Chapter 6, page 320, exercise 5 (Edition 9)
(a.) I learned a new word today.
(b.) I learned a new sentence today.
To my knowledge, both these two sentences contain a controversial grammar issue. From the prescriptive grammar aspect, using the present perfect tense, “have learned”, would be more suitable than using past tense, “learned”, when the adverb of time is “today.” Secondly, for native speakers, the (a.) statement is more probable than the (b.) statement. Knowing a language means being able to use the creativity of a language to produce new sentences, even never heard before, by the words that one knows. That is why we can buy a dictionary of words, but we cannot buy a dictionary with all the possible sentences of any language. The reason is that the possibility of sentences can be infinite in any language, and the natives usually have already known all the possibility of sentence structure unconsciously. As a result, the former is a more reasonable one. We will say that a native learn a new word instead of a new sentence. However, the latter could be make sense in the case of non-native speakers who learn the language as a second language.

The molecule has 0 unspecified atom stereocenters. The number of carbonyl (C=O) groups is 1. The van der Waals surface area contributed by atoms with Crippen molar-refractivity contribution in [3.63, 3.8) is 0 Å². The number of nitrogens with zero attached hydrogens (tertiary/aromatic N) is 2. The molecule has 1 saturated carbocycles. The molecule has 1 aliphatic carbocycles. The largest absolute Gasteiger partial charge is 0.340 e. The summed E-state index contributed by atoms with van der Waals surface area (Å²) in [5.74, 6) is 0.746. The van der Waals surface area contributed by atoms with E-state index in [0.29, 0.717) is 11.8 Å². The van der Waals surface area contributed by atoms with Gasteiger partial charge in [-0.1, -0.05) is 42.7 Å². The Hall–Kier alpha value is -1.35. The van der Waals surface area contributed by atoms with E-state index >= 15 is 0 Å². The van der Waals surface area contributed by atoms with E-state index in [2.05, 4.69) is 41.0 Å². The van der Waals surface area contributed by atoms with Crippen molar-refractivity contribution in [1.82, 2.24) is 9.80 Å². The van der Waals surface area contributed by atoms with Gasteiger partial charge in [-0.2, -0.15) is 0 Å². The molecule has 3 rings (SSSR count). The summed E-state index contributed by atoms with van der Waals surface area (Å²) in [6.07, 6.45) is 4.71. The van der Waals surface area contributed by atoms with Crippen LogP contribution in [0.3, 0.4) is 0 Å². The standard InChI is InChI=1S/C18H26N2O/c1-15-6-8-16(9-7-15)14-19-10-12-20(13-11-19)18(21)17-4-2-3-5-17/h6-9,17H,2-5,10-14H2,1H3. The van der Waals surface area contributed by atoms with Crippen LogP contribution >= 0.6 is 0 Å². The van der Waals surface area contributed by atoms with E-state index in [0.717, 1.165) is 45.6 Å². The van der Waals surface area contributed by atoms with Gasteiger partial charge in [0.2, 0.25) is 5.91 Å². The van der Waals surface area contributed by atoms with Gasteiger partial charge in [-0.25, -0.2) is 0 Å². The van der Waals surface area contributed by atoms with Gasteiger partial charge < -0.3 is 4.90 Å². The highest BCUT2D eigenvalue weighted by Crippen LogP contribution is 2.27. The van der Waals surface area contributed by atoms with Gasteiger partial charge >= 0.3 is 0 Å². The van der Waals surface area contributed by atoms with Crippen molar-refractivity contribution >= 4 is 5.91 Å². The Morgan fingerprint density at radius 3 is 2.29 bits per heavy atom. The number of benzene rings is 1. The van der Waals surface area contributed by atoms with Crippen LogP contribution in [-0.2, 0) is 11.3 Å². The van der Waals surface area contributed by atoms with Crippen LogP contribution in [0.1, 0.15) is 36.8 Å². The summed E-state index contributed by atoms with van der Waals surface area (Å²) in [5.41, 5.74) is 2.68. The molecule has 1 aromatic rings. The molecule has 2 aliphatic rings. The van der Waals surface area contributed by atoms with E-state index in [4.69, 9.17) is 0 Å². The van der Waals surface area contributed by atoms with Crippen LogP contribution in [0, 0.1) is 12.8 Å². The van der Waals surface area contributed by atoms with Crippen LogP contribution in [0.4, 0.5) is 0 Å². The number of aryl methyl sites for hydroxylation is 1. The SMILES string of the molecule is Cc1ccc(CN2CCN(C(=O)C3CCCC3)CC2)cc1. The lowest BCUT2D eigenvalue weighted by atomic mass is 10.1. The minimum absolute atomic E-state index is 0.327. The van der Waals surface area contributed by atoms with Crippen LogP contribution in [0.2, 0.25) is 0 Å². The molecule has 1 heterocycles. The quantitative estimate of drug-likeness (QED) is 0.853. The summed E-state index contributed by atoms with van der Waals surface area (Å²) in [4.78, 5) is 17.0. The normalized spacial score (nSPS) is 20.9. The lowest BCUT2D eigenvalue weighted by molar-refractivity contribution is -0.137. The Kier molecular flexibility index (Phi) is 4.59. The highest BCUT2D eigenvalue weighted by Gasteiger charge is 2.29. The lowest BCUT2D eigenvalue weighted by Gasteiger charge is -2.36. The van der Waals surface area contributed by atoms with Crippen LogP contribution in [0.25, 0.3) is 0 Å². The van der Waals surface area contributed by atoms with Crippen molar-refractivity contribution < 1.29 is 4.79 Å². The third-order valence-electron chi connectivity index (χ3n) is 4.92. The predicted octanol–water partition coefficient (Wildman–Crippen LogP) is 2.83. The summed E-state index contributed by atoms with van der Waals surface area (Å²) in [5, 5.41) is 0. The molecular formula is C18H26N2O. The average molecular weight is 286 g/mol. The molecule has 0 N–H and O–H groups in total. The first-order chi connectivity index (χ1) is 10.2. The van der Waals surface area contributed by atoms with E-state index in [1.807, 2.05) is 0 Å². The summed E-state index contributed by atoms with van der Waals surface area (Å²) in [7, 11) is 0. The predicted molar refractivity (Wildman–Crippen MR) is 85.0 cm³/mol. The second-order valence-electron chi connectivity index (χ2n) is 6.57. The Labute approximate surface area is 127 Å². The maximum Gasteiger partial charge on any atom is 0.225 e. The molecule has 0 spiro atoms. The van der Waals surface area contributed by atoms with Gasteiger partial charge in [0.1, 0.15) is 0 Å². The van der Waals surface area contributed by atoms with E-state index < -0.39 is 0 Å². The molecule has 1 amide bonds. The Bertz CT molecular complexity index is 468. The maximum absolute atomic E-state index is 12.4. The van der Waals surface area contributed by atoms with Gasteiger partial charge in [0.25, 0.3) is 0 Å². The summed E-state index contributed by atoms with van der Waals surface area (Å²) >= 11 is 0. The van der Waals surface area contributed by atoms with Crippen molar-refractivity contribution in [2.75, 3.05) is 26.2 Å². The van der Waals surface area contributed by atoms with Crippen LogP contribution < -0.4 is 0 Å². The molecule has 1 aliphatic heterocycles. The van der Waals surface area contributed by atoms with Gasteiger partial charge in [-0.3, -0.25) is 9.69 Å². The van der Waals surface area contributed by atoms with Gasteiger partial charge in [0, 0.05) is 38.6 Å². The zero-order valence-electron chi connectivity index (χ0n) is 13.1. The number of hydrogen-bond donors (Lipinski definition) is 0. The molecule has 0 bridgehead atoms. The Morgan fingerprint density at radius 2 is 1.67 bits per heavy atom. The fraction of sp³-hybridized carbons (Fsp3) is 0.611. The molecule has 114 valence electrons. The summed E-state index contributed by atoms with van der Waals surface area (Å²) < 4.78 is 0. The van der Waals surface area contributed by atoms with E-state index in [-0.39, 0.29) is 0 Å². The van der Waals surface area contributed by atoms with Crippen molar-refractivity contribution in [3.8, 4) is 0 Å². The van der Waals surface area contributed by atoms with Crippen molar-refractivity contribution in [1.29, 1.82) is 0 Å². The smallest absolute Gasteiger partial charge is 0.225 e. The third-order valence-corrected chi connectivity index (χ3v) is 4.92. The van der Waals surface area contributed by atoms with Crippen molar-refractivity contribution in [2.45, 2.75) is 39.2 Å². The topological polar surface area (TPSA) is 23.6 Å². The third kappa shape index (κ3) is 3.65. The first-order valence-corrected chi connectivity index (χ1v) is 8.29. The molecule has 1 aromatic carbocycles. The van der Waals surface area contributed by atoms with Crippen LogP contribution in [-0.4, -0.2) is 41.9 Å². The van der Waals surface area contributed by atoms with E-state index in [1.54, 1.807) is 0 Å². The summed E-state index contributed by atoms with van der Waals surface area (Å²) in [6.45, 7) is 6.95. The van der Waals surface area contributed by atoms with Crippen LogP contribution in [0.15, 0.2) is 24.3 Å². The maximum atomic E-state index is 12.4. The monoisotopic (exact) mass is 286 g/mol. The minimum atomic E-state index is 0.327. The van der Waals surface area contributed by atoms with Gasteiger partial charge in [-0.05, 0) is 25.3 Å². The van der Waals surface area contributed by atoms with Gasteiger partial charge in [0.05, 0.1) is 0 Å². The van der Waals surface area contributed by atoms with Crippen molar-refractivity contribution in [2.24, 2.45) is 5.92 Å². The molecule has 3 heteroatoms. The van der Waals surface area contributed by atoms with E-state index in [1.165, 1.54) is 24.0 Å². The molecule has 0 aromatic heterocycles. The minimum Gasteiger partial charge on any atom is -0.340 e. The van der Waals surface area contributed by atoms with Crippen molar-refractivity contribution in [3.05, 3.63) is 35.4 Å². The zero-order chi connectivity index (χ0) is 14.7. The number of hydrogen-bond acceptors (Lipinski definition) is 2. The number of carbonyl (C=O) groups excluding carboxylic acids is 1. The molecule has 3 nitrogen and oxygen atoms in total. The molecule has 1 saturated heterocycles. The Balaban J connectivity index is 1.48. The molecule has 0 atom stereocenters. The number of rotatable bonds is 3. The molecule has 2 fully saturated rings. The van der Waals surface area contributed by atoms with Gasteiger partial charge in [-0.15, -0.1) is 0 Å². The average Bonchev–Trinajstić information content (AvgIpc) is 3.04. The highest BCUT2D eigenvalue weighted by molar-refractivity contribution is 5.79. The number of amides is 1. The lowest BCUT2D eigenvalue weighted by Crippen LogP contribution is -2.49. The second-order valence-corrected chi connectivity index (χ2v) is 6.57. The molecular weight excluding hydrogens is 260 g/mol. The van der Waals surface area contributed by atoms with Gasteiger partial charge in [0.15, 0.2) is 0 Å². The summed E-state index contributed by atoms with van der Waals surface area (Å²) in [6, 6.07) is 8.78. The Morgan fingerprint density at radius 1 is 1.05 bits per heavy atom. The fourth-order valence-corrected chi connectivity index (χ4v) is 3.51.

Chapter 6, page 320, exercise 6 (Edition 9)
Animal “languages”, like the barking of dogs, indeed have something in common with human language. That would be the function of “communicate”. No matter human or animals can receive and send “messages” to their same kind. Although animal “languages” system may be potentially similar to human language, it still remains a far way to human language. It is not because of a lack of speech. We have already known that sounds are not a necessary aspect of language from the evidence of sign language. The differences is that animal “languages” do not exist a creativity ability which is unique in human language. Also, the universal language of human beings do have some discrete units which animal “language” does not. The last, animals cannot associate certain sounds...